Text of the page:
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CFP: Claude McKay Critical Reader (9/15/04 & 1/7/05; collection)

Tuesday, June 15, 2004 - 3:58am
Dennis Chester

A Claude McKay Critical Reader

While a major figure in the literature of the Harlem Renaissance, Claude
McKay continues to be frequently marginalized - and misunderstood - in
discussions of the era. In an effort to further develop the critical
understanding of this intriguing early twentieth-century author, we are
looking for essays that address any aspect of McKay's work to include in
a forthcoming critical reader. Topics on McKay may include, but are not
limited to:

CFP: African American Education (5/30/04; essay collection)

Wednesday, April 14, 2004 - 1:26am
Anna Mae Duane

CFP: Essay Collection

Race, Education, Identity:
Narratives of African American Education

We invite submissions for an forthcoming published collection of essays
exploring the complex relationship between African Americans and education in
the United States. In light of recent legal developments concerning
Affirmative Action, we seek to develop a genealogy of narratives exploring the
myriad ways education has impacted the formation of black identities (both
from within and without black communities) and the ways African Americans have
shaped—and continue to shape—national narratives of education.

CFP: Perspectives on African American Literature (7/31/04; collection)

Thursday, April 8, 2004 - 11:08pm
Harry Olufunwa

After some three centuries of recognised existence, the time is ripe to take a comprehensive look at the nature of African American literature. From being one aspect of the residual tradition of enslaved Africans to the distinguished corpus of literary works that are available today, it can be said that the literature has come a long way from its humble origins. Barriers peculiar to African Americans, especially racial prejudice, have been largely overcome, and a literary tradition worthy of its greatest exponents has come into being. What has been the driving force of this literature? What are the themes and motifs that shape it?

CFP: Africa: Myths and Realities (7/1/04; journal issue)

Tuesday, March 23, 2004 - 5:56am
Paula Burnett

 CFP: Africa: Myths and Realities (7.1.04; journal issue)

EnterText 4.2 <>

free-access peer-reviewed online journal

for cultural, historical and social studies and creative work

Submissions are invited on Africa-related topics, including:

Aspects of the history, sociology or culture of African communities.

The problematics of national, regional and other identities.

African diasporas.

CFP: Africa in India, India in Africa (5/15/04 &amp; 8/30/04; collection)

Friday, March 19, 2004 - 5:52am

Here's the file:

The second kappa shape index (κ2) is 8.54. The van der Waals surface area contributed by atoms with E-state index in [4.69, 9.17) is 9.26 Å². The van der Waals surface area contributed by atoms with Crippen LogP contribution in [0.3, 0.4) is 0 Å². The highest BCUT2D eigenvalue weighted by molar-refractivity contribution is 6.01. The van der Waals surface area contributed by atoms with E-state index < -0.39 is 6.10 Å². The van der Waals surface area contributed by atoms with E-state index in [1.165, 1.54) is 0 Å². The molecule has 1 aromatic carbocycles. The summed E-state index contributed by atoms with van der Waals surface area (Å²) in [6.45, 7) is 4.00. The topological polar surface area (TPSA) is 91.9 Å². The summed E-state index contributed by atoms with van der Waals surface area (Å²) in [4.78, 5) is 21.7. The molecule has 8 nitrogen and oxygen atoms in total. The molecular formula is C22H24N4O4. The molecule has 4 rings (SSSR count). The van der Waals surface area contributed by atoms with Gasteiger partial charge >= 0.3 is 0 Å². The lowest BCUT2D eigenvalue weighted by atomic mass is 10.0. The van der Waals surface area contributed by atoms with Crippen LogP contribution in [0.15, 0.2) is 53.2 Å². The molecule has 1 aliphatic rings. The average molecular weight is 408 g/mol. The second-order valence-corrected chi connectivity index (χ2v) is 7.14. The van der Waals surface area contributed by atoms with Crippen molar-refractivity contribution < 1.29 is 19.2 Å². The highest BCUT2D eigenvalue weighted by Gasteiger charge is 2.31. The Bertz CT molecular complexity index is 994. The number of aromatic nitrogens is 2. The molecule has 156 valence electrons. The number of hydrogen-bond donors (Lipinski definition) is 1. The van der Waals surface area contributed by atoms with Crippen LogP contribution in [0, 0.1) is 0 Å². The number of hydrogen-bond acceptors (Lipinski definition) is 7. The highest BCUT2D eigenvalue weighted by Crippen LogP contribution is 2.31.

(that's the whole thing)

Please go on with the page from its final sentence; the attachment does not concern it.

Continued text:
John Hawley

"Africa in India, India in Africa." Among the topics to be addressed
in this collection of essays will be the following: The Siddhis of
Gujarat, and contemporary interaction between African nations and south
Asia; The two waves of Indians to Africa; subsequent migration from and
within Africa in the 20th century; West Indian migration to Britain and
interaction with African immigrants in Britain; West Indian migration to
the US, and interaction with African Americans; Self-representations and
objectification by others in film, fiction, drama, etc.; Political and
economic interaction among local and immigrant communities. On a
broader theoretical plane, this collection of essays seeks 1) to address

UPDATE: Women in U. S. Race Riots (3/31/04; collection)

Wednesday, March 10, 2004 - 5:42am
Julie Cary Nerad

UPDATE: Call for Papers

Abstracts on women's roles in specific race riots (listed below) are
invited to complete a collection tentatively entitled "Rage, Resistance,
and Representation: Women in U. S. Race Riots."

Springfield, IL (1908); East St. Louis, IL (1917); Chicago, IL (1919);
Detroit, MI (1943)

CFP: African American Poetry and Internationalism (6/1/04; journal issue)

Monday, February 23, 2004 - 3:17am

By June 2004, I plan to finish editing a journal issue on African American
Poetry and Internationalism, which will have a special focus on the period of
the sixties and seventies, and the Heritage Series of Black Poetry published by
Paul Breman. I would welcome the opportunity to read a small number of
additional articles relating to British-American intersections of poetry publication
during this period, or poets whose work appeared in the Heritage Series,
especially Russell Atkins, Lloyd Addison, Ellease Southerland (Ebele Oseye), James
W. Thompson, Clarence Major, Mukhtarr Mustapha, Ray Durem, Sebastian Clarke
(Amon Saba Saakana), Eseoghene (Lindsay Barrett), Ronald L. Fair, and Samuel W.